Pitch Perfect 3 – 2017
Director Trish Sie
Screenplay by Kay Cannon, Mark White
Starring Anna Kendrick, Rebel Wilson, Hailee Steinfeld, Brittany Snow, Anna Camp, Hana Mae Lee, Alexis Knapp, John Michael Higgins, Elizabeth Banks, Ester Dean, John Lithgow
If you don’t know what to expect from the Barden Bellas by this point, you might as well just skip this review. You get what you’ve seen before, just with more self-referential humor and a delightful twist with one of the characters I had the least use for up to now. The same thing is happening at the start of this film. The girls are in disarray in their personal lives. They have lost their sense of purpose. Someone gets the great idea to get the team together for one last really last ride this time. Someone is having a contest along the way. Will the Bellas win? Will wackiness ensue?
The big things missing this time round is the Treblemakers, in particular Jesse, Benji and Bumper. With their loss, we are absent some incidental romantic interludes, but more importantly, there is less a Capella. They fill the place with nods to other influences rap, country and soft rock. These other sounds, really, most people did not go to the movie to see. The sections they occupy outside of the Riff Off are just a hole in the film that is not adequately filled with wacky hi jinks. But hey, they had to have a reason to have DJ Kahled.
Whether you need to have Kahled in a movie or not is likely a decision made at a production level. He’s engaging enough of a personality, and gracious enough to allow a translator in the story to play off the fact that his linguistic skill is on par with Snoop Dogg.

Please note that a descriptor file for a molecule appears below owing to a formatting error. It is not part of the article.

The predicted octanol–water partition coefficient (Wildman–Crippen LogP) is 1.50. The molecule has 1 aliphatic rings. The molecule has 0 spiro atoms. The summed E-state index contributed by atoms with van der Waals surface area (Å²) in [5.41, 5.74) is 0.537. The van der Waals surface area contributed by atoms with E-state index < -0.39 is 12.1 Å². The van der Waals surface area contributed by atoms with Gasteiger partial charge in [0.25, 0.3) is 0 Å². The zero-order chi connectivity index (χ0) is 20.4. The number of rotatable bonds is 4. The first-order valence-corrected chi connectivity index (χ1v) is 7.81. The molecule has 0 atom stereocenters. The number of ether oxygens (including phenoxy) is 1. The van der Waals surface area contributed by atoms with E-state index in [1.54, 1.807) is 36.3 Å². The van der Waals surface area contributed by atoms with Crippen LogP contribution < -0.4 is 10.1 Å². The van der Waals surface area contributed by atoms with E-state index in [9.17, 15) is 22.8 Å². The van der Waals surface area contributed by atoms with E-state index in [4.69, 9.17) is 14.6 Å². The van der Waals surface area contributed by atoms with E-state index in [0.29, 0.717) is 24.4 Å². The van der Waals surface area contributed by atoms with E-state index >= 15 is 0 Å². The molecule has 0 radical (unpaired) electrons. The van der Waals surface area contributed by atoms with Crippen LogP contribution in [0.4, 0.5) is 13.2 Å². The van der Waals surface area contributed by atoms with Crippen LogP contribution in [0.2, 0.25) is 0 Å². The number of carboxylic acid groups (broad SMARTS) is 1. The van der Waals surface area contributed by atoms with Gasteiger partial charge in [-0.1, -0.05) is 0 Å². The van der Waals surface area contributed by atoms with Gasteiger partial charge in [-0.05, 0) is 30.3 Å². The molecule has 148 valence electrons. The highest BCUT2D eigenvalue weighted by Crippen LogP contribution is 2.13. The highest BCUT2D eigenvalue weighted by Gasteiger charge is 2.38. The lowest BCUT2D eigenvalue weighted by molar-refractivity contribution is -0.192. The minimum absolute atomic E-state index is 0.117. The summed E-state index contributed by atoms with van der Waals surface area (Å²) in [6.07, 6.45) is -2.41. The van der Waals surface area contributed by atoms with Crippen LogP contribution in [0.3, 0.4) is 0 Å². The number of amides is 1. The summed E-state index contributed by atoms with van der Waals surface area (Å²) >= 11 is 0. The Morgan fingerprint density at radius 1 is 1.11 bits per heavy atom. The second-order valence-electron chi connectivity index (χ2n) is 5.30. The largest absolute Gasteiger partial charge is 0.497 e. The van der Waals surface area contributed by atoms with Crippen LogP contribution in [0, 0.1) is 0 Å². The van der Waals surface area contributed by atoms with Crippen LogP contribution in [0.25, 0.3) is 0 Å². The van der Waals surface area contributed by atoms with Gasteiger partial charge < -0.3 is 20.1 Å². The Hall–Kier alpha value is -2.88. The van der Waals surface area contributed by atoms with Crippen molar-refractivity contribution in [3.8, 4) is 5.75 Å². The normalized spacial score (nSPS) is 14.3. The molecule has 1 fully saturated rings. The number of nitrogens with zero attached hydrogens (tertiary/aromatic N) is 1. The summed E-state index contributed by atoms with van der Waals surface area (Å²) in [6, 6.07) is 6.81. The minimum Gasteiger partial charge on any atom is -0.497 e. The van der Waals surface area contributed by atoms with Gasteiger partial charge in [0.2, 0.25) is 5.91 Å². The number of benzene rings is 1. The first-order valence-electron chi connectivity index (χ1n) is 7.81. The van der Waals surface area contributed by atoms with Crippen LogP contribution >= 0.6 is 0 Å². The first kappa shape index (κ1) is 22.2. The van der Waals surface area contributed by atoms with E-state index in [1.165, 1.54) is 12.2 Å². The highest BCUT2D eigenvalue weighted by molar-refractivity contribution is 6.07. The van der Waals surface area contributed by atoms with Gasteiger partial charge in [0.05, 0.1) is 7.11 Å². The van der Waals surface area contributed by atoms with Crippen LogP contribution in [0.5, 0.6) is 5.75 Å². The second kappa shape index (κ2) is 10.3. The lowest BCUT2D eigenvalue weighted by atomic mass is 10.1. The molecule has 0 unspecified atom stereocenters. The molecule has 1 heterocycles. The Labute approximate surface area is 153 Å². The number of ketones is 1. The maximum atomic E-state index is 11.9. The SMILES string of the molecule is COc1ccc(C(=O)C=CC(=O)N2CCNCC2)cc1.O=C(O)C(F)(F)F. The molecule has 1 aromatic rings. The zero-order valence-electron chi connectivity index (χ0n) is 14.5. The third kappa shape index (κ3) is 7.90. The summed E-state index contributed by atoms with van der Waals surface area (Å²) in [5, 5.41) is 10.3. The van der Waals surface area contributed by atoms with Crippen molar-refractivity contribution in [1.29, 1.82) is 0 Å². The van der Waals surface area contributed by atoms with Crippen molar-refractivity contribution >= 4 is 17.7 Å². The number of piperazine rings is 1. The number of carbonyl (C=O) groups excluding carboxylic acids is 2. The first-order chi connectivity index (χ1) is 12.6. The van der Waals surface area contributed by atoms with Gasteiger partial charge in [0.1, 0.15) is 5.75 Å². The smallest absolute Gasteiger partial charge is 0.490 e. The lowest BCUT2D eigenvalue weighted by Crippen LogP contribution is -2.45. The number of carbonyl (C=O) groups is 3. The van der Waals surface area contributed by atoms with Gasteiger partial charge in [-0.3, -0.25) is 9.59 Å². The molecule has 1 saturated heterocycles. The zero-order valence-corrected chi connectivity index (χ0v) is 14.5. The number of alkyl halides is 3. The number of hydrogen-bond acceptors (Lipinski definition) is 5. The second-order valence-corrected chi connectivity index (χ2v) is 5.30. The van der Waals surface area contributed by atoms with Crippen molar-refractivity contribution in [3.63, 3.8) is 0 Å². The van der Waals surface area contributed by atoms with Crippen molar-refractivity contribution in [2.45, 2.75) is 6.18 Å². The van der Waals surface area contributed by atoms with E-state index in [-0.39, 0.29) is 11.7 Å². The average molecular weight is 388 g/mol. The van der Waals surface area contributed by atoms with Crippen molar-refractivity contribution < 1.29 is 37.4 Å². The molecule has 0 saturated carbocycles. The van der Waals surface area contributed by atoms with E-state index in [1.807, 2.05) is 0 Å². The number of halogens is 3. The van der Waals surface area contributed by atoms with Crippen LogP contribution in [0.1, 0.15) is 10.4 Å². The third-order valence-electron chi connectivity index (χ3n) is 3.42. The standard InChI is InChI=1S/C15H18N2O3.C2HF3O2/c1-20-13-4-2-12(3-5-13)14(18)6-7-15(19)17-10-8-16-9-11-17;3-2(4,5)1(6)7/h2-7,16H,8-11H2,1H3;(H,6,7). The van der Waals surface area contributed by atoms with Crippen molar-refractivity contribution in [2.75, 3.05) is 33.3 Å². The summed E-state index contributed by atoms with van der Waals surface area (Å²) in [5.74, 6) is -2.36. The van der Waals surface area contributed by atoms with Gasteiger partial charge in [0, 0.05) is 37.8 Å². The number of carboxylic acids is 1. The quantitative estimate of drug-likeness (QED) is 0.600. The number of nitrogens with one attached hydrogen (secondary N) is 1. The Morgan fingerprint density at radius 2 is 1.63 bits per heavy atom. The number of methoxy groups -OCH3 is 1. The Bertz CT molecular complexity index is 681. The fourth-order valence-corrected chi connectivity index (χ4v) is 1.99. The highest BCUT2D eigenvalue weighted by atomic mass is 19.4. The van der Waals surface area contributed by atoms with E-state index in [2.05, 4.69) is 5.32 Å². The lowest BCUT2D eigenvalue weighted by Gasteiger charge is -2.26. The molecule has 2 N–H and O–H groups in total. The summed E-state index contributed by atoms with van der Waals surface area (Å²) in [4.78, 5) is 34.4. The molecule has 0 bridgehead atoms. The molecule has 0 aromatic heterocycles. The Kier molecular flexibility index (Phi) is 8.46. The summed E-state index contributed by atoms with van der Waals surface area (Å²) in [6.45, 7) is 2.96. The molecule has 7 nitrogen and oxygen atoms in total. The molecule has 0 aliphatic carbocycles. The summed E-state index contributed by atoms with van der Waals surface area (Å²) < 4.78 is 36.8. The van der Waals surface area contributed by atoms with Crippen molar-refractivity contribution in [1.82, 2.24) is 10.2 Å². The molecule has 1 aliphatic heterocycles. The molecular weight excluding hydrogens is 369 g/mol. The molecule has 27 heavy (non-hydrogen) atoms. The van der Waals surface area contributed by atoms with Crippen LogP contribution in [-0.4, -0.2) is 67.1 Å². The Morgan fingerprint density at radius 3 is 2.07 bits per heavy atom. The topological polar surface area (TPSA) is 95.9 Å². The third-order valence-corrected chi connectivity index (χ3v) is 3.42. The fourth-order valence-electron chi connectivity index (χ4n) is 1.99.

The best thing about the PP series is that even though there is a pretty extensive cast of characters that have made it from film to film, each of them gets a chance to push forward on the spots we are used to them occupying. None of this is derogatory treading over the same ground on their personal journeys through the films. Rather, we get to see tweaks to what we know of them, wending like a meandering path of humor. This works, even for those who are not going on tour with them. If there is a benefit to having had the same writer for all three films, it shows here. Cannon allows us to see the way women can bond in a comfortable, accepting way.
Less interesting is Kendrick and, for part of the time, Wilson. We get to see the former struggle with her career in music yet again, as it never seems to gain ground when we’re not observing her. So we see others see talent in her, and surprise, she’s on her way yet again by end of roll. She does have great interplay with the more impromptu moments, and it’s clear her character is whip smart with a heart of gold. Just wish she wasn’t treading the same ground.
For a while I was worried about Rebel Wilson. Most of the bad parts to the second film seemed to rely on her riffing ability, which isn’t as good as her reputation. This time is much the same, up to a point where the script digs into a different part of her life. The story line, involving her “father” John Lithgow, is ludicrous, but it’s made entertaining in the end, when they really push her character in the physical acting department. It’s doubtful that she did most or even some of those moves. She does, however, make it as fun as anything else she’s done in the series.
In the end, it comes down to the music, and this film has some really good Bella moments in that respect. We have more of them almost than in the first two films combined. They even put another Sia song in there. Yay for that, indeed.
If they have room to make 3 Hangover films or, worse, two Neighbors films, there is absolutely no reason they can make a trilogy of films of women who are friends through every single thing, even if we don’t really know Jessica and Ashley.
(***1/2 out of *****)